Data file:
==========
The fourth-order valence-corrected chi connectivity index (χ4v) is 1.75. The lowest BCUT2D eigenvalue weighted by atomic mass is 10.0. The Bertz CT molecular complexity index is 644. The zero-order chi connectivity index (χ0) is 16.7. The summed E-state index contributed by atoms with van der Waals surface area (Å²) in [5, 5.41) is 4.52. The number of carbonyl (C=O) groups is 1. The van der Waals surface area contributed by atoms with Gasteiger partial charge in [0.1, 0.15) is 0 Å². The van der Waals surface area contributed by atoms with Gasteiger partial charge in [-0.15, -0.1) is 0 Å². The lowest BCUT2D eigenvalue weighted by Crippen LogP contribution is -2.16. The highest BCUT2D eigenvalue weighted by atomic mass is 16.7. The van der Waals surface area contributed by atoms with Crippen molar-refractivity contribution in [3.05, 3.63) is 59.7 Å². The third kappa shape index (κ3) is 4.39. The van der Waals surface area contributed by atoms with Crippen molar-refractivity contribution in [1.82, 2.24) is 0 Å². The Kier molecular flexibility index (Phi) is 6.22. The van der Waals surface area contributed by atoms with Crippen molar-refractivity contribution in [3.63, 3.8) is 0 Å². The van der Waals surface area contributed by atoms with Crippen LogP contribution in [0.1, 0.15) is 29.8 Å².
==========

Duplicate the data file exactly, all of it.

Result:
The fourth-order valence-corrected chi connectivity index (χ4v) is 1.75. The lowest BCUT2D eigenvalue weighted by atomic mass is 10.0. The Bertz CT molecular complexity index is 644. The zero-order chi connectivity index (χ0) is 16.7. The summed E-state index contributed by atoms with van der Waals surface area (Å²) in [5, 5.41) is 4.52. The number of carbonyl (C=O) groups is 1. The van der Waals surface area contributed by atoms with Gasteiger partial charge in [0.1, 0.15) is 0 Å². The van der Waals surface area contributed by atoms with Gasteiger partial charge in [-0.15, -0.1) is 0 Å². The lowest BCUT2D eigenvalue weighted by Crippen LogP contribution is -2.16. The highest BCUT2D eigenvalue weighted by atomic mass is 16.7. The van der Waals surface area contributed by atoms with Crippen molar-refractivity contribution in [3.05, 3.63) is 59.7 Å². The third kappa shape index (κ3) is 4.39. The van der Waals surface area contributed by atoms with Crippen molar-refractivity contribution in [1.82, 2.24) is 0 Å². The Kier molecular flexibility index (Phi) is 6.22. The van der Waals surface area contributed by atoms with Crippen molar-refractivity contribution in [3.63, 3.8) is 0 Å². The van der Waals surface area contributed by atoms with Crippen LogP contribution in [0.1, 0.15) is 29.8 Å².